Oxytocin ameliorates oxidative colonic inflammation by a neutrophil-dependent mechanism

Peptides. 2005 Mar;26(3):483-91. doi: 10.1016/j.peptides.2004.10.005.


Oxytocin (OT), a nonapeptide produced in the paraventricular and the supraoptical nuclei in the hypothalamus has a wide range of effects in the body. However, the role of OT on the gastrointestinal (GI) tract has to be settled. OT may participate in the regulation of motility, secretion, blood flow, cell turnover and release of neurotransmitters and/or peptides in the GI tract, possesses antisecretory and antiulcer effects, facilitates wound healing and is involved in the modulation of immune and inflammatory processes. The present work was conducted to assess the possible therapeutic effects of OT against the acetic acid-induced colonic injury in the rat.

Methods: Colitis was induced by intracolonic administration of acetic acid (5%) in Sprague-Dawley rats (200-250 g). Either saline or OT (0.5 mg/kg) was injected subcutaneously, immediately after the induction of colitis and repeated two times a day for 4 days. On the 4th day, rats were decapitated and distal 8 cm of the colon were removed for the macroscopic and microscopic damage scoring, determination of tissue wet weight index (WI), malondialdehyde (MDA) levels, an end product of lipid peroxidation; glutathione (GSH) levels, a key antioxidant; and myeloperoxidase (MPO) activity, as an indirect index of neutrophil infiltration. Colonic collagen content, as a fibrosis marker was also determined. Lactate dehydrogenase (LDH) and tumor necrosis factor-alpha (TNF-alpha) levels were assayed in serum samples. In the acetic acid-induced colitis, macroscopic and microscopic damage scores, WI, MDA and MPO levels were significantly increased, while GSH levels were decreased when compared to control group (p <0.05-<0.001). Treatment with OT abolished the colitis-induced elevations in damage scores, WI, MDA and MPO levels and restored the GSH levels (p <0.05-0.001). Similarly, acetic acid increased the collagen content of colonic tissues and OT-treatment reduced this value to the level of the control group. Serum LDH and TNF-alpha levels were also elevated in the acetic acid-induced colitis group as compared to control group, while this increase was significantly decreased by OT treatment. The results suggest that OT, which improves the antioxidative state of the colonic tissue and ameliorates oxidative colonic injury via a neutrophil-dependent mechanism, requires further investigation as a potential therapeutic agent in colonic inflammation.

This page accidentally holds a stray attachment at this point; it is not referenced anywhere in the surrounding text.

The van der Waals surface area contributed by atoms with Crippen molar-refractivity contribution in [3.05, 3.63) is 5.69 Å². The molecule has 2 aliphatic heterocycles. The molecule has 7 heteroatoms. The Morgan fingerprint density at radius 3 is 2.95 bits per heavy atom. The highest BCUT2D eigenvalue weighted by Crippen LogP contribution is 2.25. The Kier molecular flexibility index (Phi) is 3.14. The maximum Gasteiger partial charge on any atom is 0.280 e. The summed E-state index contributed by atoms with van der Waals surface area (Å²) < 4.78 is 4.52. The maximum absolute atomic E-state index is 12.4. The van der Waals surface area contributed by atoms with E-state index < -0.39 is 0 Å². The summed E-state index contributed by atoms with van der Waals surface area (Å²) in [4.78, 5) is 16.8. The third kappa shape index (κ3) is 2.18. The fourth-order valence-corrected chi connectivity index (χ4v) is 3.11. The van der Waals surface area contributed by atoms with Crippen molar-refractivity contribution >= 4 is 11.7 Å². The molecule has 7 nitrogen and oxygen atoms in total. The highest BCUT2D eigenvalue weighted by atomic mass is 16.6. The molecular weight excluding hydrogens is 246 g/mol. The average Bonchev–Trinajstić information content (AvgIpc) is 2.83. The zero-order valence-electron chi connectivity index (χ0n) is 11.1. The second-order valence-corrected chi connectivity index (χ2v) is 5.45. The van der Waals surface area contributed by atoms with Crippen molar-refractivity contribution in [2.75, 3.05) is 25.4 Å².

MeSH terms

  • Acetic Acid / metabolism
  • Acetic Acid / pharmacology
  • Animals
  • Antioxidants / pharmacology
  • Colitis / pathology
  • Colon / pathology*
  • Female
  • Gastrointestinal Tract / metabolism
  • Glutathione / metabolism
  • Immune System
  • Inflammation / drug therapy*
  • L-Lactate Dehydrogenase / blood
  • L-Lactate Dehydrogenase / metabolism
  • Lipid Peroxidation
  • Neutrophils / metabolism*
  • Oxidants / chemistry
  • Oxidation-Reduction
  • Oxygen / metabolism*
  • Oxytocin / pharmacology*
  • Peroxidase / metabolism
  • Rats
  • Rats, Sprague-Dawley
  • Time Factors
  • Tumor Necrosis Factor-alpha / metabolism


  • Antioxidants
  • Oxidants
  • Tumor Necrosis Factor-alpha
  • Oxytocin
  • L-Lactate Dehydrogenase
  • Peroxidase
  • Glutathione
  • Acetic Acid
  • Oxygen